“…his best friend, Derek Lawson were the town’s athletic stars, of the day. ” Misplaced comma. “…his best friend, Derek Lawson, were the town’s athletic stars of the day.” You need one after the name, but not one before ‘of the day’.

    “He has a town full of friends, though few residence, he has Barney and much more.” Possibly you wanted “residents” rather than “residence?” Residents are people; residences are what they live in. You may also want to make that two sentences, or use a semi-colon, or take out the middle section.

    “He has a town full of friends, though few residents; he has Barney and much more.”
    “He has a town full of friends; he has Barney, and much more.”
    “He has a town full of friends, though few residents. He has Barney and much more.”

    Aside from that, there really isn’t a hook her to keep me reading. Jerry is just married, a veteran, and apparently a superhero, if he managed to get a post office reestablished in a small Kansas town, plus revive a gas station, a drug store and soda fountain, with plans to open a museum. All in a town of less than fifty residents.

    And that’s where I put the book back on the shelf. I think you need to do some solid research. Unless you can explain, logically and compellingly, how a man can do that single-handed, your story no longer has any credibility with me. The Post Office is currently bankrupt and closing offices. Getting one opened in a tiny town would probably be enough of a challenge. But add a gas station (which, if it were closed, in most cases, would have had its underground gas tanks torn up and removed, hence they’d need to be replaced), and the rest, and it’s beyond my capabilities to suspend disbelief. Who’s buying gas? How much gas can fifty people use in a week? Who runs the gas station? (Please don’t make it JP on his lunch hour) Who’s shopping at the drug store?

    Also, it’s June; school would be either just closing or closed for the summer, unless she’s teaching summer school, but teacher contracts (to my knowledge) usually run the term, not start at the end. So the wife wouldn’t be starting a new job. It’s bits and pieces like that which pull readers out of the story, when something doesn’t ring true.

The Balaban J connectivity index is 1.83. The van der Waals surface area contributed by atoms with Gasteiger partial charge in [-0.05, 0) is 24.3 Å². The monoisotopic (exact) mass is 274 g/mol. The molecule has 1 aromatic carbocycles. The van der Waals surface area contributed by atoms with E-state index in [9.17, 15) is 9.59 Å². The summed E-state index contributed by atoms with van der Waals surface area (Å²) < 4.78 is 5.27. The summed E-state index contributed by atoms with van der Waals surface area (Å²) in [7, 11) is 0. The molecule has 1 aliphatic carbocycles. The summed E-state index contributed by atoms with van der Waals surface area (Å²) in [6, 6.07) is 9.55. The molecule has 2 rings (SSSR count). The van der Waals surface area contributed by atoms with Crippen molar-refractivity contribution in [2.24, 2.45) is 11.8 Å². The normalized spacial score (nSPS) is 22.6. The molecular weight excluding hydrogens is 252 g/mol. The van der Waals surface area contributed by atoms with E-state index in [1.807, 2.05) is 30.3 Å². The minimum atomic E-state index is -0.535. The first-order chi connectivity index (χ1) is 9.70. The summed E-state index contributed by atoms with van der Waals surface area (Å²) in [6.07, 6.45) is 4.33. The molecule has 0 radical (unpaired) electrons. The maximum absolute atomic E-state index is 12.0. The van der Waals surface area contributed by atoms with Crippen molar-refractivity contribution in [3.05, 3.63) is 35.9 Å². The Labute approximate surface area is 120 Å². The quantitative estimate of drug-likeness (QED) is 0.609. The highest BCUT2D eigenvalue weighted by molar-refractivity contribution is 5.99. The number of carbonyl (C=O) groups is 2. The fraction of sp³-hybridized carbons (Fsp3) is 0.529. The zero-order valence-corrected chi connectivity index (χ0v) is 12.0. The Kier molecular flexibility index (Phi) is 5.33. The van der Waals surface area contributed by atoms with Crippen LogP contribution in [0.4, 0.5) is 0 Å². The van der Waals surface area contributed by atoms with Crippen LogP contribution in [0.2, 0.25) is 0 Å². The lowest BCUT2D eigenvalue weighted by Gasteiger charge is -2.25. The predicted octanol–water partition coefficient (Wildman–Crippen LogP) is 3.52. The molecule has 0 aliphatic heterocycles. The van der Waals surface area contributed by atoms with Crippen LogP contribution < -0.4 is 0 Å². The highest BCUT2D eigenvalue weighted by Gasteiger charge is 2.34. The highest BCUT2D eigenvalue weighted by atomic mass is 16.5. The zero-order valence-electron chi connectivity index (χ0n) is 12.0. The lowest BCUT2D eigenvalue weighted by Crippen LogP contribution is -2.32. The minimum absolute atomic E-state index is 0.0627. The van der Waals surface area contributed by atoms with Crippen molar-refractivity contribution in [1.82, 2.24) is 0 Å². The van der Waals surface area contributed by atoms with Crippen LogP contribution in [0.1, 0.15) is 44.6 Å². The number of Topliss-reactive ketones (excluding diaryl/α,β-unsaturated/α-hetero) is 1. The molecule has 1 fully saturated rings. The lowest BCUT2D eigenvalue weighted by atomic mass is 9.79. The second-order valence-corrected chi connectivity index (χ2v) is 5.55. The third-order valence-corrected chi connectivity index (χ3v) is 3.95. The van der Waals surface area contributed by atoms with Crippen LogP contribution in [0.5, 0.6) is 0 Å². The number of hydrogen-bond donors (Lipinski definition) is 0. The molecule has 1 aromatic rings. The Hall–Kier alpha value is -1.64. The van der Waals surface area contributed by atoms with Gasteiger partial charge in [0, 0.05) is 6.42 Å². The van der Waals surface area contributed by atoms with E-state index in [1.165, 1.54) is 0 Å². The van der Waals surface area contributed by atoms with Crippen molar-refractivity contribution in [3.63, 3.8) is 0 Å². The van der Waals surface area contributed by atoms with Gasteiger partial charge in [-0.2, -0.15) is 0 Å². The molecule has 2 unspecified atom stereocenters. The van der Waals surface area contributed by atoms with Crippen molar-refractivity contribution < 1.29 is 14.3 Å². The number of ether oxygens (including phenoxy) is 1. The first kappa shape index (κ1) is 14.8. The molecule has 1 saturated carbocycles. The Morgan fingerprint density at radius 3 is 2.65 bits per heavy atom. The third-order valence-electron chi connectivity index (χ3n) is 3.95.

So, unless there’s something immense and compelling–a really BIG hook–that’s going to pull me in, and really, really soon, this is too much sunshine and rainbows to be realistic. It reads like Mayberry and Andy and Barney (and there actually is a Barney) and I expect Aunt Bea to be making lunch, because everyone eats lunch at noon. And that’s not where our country is at the moment.

    Were this first page back story telling me about his struggles to accomplish this, then maybe I’d be interested. But all that is glossed over in a sentence or two. To me, that could be an entire book itself.

    Thanks, Author, for sharing. If you can, stop by with a blurb about where this story is headed, why it’s listed as adult fiction (which gave me the idea it would be adult in nature, as in some kind of erotic fiction…but that’s just where my mind goes when I read adult) and any other thoughts you’d like to share.

  9. Carol McKenzie
    Mar 02, 2014 @ 11:05:36

    @Author: None of what I said was with the intent to discourage you. In reading it through, it does sound harsh. But it’s with encouragement that I offer you my opinion and thoughts.

    It’s never easy to read something less than positive about our writing. I know from experience it’s no fun. But it is instructive. And if you can set aside the personal and remain objective (no easy feat) even the most negative critique may have some buried nugget that can help better your work.

    Above all, never give up. Keep writing, continue seeking feedback, until they pry the pen from your fingers.